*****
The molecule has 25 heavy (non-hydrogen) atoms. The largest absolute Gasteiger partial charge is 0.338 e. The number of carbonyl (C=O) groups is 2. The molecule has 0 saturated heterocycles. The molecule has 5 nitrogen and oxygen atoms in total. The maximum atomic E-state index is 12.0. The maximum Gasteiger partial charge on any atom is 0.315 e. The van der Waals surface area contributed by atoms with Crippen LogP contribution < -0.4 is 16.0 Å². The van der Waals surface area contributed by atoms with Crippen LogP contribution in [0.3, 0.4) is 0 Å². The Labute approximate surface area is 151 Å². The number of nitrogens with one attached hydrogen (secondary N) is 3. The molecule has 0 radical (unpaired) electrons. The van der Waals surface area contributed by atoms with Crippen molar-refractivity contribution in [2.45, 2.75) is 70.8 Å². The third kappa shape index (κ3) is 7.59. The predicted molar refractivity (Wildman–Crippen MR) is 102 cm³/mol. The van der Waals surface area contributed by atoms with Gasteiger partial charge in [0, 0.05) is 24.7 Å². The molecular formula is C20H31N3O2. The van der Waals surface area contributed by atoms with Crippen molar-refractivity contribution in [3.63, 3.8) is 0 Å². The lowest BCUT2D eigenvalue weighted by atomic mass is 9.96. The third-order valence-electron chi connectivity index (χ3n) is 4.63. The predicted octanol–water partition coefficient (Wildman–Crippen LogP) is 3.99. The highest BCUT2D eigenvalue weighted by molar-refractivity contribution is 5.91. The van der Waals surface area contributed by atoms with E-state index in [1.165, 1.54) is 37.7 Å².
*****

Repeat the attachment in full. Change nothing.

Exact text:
The molecule has 25 heavy (non-hydrogen) atoms. The largest absolute Gasteiger partial charge is 0.338 e. The number of carbonyl (C=O) groups is 2. The molecule has 0 saturated heterocycles. The molecule has 5 nitrogen and oxygen atoms in total. The maximum atomic E-state index is 12.0. The maximum Gasteiger partial charge on any atom is 0.315 e. The van der Waals surface area contributed by atoms with Crippen LogP contribution < -0.4 is 16.0 Å². The van der Waals surface area contributed by atoms with Crippen LogP contribution in [0.3, 0.4) is 0 Å². The Labute approximate surface area is 151 Å². The number of nitrogens with one attached hydrogen (secondary N) is 3. The molecule has 0 radical (unpaired) electrons. The van der Waals surface area contributed by atoms with Crippen molar-refractivity contribution in [2.45, 2.75) is 70.8 Å². The third kappa shape index (κ3) is 7.59. The predicted molar refractivity (Wildman–Crippen MR) is 102 cm³/mol. The van der Waals surface area contributed by atoms with Gasteiger partial charge in [0, 0.05) is 24.7 Å². The molecular formula is C20H31N3O2. The van der Waals surface area contributed by atoms with Crippen molar-refractivity contribution in [3.63, 3.8) is 0 Å². The lowest BCUT2D eigenvalue weighted by atomic mass is 9.96. The third-order valence-electron chi connectivity index (χ3n) is 4.63. The predicted octanol–water partition coefficient (Wildman–Crippen LogP) is 3.99. The highest BCUT2D eigenvalue weighted by molar-refractivity contribution is 5.91. The van der Waals surface area contributed by atoms with E-state index in [1.165, 1.54) is 37.7 Å².